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SOLID DRAPES: Red Wings centre Kris Draper has a vital dual role, and his checking has helped make Pittsburgh star Evgeni Malkin almost invisible in the championship series.

Draper's teammates know how big a role he plays with the Red Wings.

"You can't put words on how much a guy like that means to the team," defenceman Niklas Kronwall said after Detroit's optional workout at Joe Louis Arena. "He's great on faceoffs, and great at shutting down guys."

Malkin hasn't had a shot on Chris Osgood for five periods.

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TEAM EFFORT: Captain Nicklas Lidstrom says the Red Wings defence corps is getting a big helping hand from the team's forwards in thwarting Pittsburgh attacks.

"The forwards have done a great job of checking in the neutral zone and taking their time away," said Lidstrom. "When they come back hard like that, it's easier for the defencemen to stand up at the blue-line and close the gap between the forwards and the D. That's something we have to continue to do."

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COACH PLEASED: Assistant Detroit coach Todd McLellan delivered a speech two years ago during the annual Roger Neilson Coaches' Clinic at the University of Windsor. The topic? "Forechecking Systems and Theories."

It is no mere coincidence that he's on the coaching staff and the Red Wings are crippling the Penguins with their forechecking.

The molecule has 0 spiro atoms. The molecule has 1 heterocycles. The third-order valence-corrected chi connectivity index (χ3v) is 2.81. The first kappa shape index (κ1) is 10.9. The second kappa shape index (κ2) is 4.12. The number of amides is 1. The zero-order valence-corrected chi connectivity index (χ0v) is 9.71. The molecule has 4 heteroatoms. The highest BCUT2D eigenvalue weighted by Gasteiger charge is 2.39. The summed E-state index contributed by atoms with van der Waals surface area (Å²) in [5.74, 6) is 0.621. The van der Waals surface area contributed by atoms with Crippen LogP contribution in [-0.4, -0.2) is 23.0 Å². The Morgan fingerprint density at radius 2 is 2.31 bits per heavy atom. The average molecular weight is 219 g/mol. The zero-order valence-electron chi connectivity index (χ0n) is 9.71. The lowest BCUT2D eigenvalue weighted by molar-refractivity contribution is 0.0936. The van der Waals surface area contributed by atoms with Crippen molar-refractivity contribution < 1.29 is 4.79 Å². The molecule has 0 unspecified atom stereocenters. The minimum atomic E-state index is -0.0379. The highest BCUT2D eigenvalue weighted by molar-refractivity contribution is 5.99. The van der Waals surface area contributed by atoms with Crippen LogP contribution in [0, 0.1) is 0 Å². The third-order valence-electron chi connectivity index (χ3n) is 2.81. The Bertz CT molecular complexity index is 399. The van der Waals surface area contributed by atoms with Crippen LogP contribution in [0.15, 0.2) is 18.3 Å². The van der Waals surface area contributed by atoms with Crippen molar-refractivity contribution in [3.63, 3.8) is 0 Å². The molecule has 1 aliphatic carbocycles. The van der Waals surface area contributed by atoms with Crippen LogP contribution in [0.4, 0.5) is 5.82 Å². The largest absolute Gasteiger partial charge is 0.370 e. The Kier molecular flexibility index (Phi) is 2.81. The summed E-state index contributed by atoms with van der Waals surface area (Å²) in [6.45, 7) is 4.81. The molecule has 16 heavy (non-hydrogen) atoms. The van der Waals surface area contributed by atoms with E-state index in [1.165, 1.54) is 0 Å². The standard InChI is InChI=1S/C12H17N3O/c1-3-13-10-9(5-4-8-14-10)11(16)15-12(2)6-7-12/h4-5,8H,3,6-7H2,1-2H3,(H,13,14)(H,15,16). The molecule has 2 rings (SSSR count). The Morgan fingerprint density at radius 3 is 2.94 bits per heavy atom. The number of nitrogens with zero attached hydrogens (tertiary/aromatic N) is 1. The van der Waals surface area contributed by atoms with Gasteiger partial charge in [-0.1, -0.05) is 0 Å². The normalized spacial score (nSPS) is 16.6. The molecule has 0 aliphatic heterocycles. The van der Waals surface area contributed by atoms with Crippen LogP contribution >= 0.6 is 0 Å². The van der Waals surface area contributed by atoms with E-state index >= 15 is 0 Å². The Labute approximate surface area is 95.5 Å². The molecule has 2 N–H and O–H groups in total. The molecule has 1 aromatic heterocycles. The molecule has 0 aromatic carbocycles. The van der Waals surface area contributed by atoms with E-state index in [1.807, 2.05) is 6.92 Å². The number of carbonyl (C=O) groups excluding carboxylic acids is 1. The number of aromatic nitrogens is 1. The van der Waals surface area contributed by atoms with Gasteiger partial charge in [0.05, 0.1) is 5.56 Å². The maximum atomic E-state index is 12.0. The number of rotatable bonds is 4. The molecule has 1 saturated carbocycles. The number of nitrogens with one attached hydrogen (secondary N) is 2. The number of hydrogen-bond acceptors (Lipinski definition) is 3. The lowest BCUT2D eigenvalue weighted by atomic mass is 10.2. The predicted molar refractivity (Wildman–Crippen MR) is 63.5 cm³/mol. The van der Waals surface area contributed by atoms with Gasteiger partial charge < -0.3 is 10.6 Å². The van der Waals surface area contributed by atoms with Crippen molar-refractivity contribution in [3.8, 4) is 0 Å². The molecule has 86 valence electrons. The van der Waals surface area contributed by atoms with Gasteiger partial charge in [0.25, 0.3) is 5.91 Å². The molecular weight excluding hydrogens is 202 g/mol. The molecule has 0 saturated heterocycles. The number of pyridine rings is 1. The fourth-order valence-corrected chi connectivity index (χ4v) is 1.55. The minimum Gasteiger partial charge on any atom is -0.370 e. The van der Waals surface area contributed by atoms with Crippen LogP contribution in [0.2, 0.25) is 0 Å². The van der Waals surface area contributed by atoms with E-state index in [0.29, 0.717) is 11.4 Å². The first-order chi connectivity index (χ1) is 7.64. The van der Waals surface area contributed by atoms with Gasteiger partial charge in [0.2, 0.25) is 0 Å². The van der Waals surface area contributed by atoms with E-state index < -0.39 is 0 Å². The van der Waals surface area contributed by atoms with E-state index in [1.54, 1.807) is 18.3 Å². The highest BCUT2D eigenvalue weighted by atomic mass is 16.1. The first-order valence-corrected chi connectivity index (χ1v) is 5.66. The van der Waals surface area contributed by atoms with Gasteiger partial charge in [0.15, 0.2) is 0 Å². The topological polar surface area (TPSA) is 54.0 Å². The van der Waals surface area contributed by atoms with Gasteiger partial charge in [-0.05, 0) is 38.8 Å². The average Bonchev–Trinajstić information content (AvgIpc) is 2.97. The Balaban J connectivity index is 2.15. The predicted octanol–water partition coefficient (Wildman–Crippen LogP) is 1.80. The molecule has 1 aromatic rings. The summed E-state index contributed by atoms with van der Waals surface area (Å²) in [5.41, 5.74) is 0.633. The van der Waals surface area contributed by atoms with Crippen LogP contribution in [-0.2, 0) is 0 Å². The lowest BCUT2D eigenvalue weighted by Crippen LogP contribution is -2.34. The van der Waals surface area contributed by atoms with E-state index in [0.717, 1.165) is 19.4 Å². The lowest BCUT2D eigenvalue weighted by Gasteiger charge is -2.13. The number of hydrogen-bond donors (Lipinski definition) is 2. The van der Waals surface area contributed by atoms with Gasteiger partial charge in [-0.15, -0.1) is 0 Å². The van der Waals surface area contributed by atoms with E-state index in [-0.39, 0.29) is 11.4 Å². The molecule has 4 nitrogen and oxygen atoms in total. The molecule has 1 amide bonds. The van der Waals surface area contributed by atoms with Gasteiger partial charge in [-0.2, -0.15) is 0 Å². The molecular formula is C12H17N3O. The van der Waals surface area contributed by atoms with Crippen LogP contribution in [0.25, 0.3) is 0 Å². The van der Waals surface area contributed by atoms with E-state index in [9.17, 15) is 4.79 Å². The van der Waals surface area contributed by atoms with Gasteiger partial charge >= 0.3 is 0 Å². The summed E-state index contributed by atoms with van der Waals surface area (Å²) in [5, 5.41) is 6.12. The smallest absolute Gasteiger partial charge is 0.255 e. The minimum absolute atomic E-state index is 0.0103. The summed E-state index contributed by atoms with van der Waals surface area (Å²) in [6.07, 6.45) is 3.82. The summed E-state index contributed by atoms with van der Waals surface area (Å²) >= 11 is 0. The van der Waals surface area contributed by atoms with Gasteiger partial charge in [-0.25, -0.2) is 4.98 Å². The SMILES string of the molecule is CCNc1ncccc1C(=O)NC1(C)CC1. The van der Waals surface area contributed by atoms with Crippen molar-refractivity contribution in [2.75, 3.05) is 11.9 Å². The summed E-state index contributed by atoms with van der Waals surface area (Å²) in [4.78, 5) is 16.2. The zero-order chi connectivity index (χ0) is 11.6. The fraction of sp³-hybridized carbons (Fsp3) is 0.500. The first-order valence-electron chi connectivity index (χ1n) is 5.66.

"We don't chip and chase as much as other teams but when we do it we get to spots quickly and take time and space away," McLellan explains. "It's not a lot different from what other teams do."

So, why is Detroit's forechecking so much more effective than that of other teams? Because of a five-skater approach, says McLellan.

"It's all five on the ice doing it. It's not a one-man thing or a two-man thing. Everybody on the ice is active in it and has responsibilities in it. Because five guys are active in it, it makes it more effective."

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TAPING IT UP: Detroit captain Nicklas Lidstrom uses his stick effectively and he doesn't drop it often because he puts a huge knob of white tape at the end of his stick shafts. He often uses one hand to extend his stick towards opponents and needs something at the end of the shaft to hold onto.

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SHORT SKATE: Penguins captain Sidney Crosby skated on his own for 15 minutes before his team went out for an optional skate. Why?

"Just get a little skate," he said. "Sometimes optionals for guys who maybe didn't play as much, something like that, it's a little bit tougher, it's a little bit longer. Sometimes you just want to get out there and get what you need to do done and get off and get ready. So just little skill stuff. Nothing major."

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With files from CP sports reporter Neil Stevens in Detroit.

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Talbot says he hates the Red Wings; Franzen says he's not miffed at Roberts